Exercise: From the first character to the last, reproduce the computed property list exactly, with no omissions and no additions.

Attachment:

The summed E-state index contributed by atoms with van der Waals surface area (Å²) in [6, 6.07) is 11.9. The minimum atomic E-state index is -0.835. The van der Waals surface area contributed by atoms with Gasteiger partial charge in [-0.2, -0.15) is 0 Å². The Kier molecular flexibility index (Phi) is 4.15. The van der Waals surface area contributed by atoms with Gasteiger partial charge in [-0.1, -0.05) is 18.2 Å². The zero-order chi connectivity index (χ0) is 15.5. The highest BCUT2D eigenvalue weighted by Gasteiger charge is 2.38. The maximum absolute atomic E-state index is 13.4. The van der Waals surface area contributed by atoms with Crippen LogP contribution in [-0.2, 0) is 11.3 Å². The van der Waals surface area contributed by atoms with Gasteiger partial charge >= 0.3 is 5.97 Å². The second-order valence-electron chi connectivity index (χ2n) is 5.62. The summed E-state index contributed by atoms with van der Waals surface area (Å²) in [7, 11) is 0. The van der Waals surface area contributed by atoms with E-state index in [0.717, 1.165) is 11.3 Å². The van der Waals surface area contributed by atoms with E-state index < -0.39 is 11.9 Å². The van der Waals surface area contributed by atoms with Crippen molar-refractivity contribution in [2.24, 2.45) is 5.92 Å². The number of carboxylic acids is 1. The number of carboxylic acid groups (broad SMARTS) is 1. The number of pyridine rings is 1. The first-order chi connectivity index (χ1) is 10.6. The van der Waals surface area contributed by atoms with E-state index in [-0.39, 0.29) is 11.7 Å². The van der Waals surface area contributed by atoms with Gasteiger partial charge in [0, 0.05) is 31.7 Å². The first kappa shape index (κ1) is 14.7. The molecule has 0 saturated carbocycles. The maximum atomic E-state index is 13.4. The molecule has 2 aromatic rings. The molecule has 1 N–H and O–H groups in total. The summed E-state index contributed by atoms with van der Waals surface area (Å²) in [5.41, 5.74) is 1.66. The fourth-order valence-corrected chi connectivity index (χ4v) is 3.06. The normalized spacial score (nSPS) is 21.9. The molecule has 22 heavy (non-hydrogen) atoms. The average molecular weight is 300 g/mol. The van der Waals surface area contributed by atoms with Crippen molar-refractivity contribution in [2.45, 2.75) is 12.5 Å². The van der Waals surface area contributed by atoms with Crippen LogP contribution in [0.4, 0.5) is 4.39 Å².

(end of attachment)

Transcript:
The summed E-state index contributed by atoms with van der Waals surface area (Å²) in [6, 6.07) is 11.9. The minimum atomic E-state index is -0.835. The van der Waals surface area contributed by atoms with Gasteiger partial charge in [-0.2, -0.15) is 0 Å². The Kier molecular flexibility index (Phi) is 4.15. The van der Waals surface area contributed by atoms with Gasteiger partial charge in [-0.1, -0.05) is 18.2 Å². The zero-order chi connectivity index (χ0) is 15.5. The highest BCUT2D eigenvalue weighted by Gasteiger charge is 2.38. The maximum absolute atomic E-state index is 13.4. The van der Waals surface area contributed by atoms with Crippen LogP contribution in [-0.2, 0) is 11.3 Å². The van der Waals surface area contributed by atoms with Gasteiger partial charge >= 0.3 is 5.97 Å². The second-order valence-electron chi connectivity index (χ2n) is 5.62. The summed E-state index contributed by atoms with van der Waals surface area (Å²) in [7, 11) is 0. The van der Waals surface area contributed by atoms with E-state index in [0.717, 1.165) is 11.3 Å². The van der Waals surface area contributed by atoms with E-state index < -0.39 is 11.9 Å². The van der Waals surface area contributed by atoms with Crippen molar-refractivity contribution in [2.24, 2.45) is 5.92 Å². The number of carboxylic acids is 1. The number of carboxylic acid groups (broad SMARTS) is 1. The number of pyridine rings is 1. The first-order chi connectivity index (χ1) is 10.6. The van der Waals surface area contributed by atoms with E-state index in [-0.39, 0.29) is 11.7 Å². The van der Waals surface area contributed by atoms with Gasteiger partial charge in [0, 0.05) is 31.7 Å². The first kappa shape index (κ1) is 14.7. The molecule has 0 saturated carbocycles. The maximum atomic E-state index is 13.4. The molecule has 2 aromatic rings. The molecule has 1 N–H and O–H groups in total. The summed E-state index contributed by atoms with van der Waals surface area (Å²) in [5.41, 5.74) is 1.66. The fourth-order valence-corrected chi connectivity index (χ4v) is 3.06. The normalized spacial score (nSPS) is 21.9. The molecule has 22 heavy (non-hydrogen) atoms. The average molecular weight is 300 g/mol. The van der Waals surface area contributed by atoms with Crippen molar-refractivity contribution in [2.45, 2.75) is 12.5 Å². The van der Waals surface area contributed by atoms with Crippen LogP contribution in [0.4, 0.5) is 4.39 Å².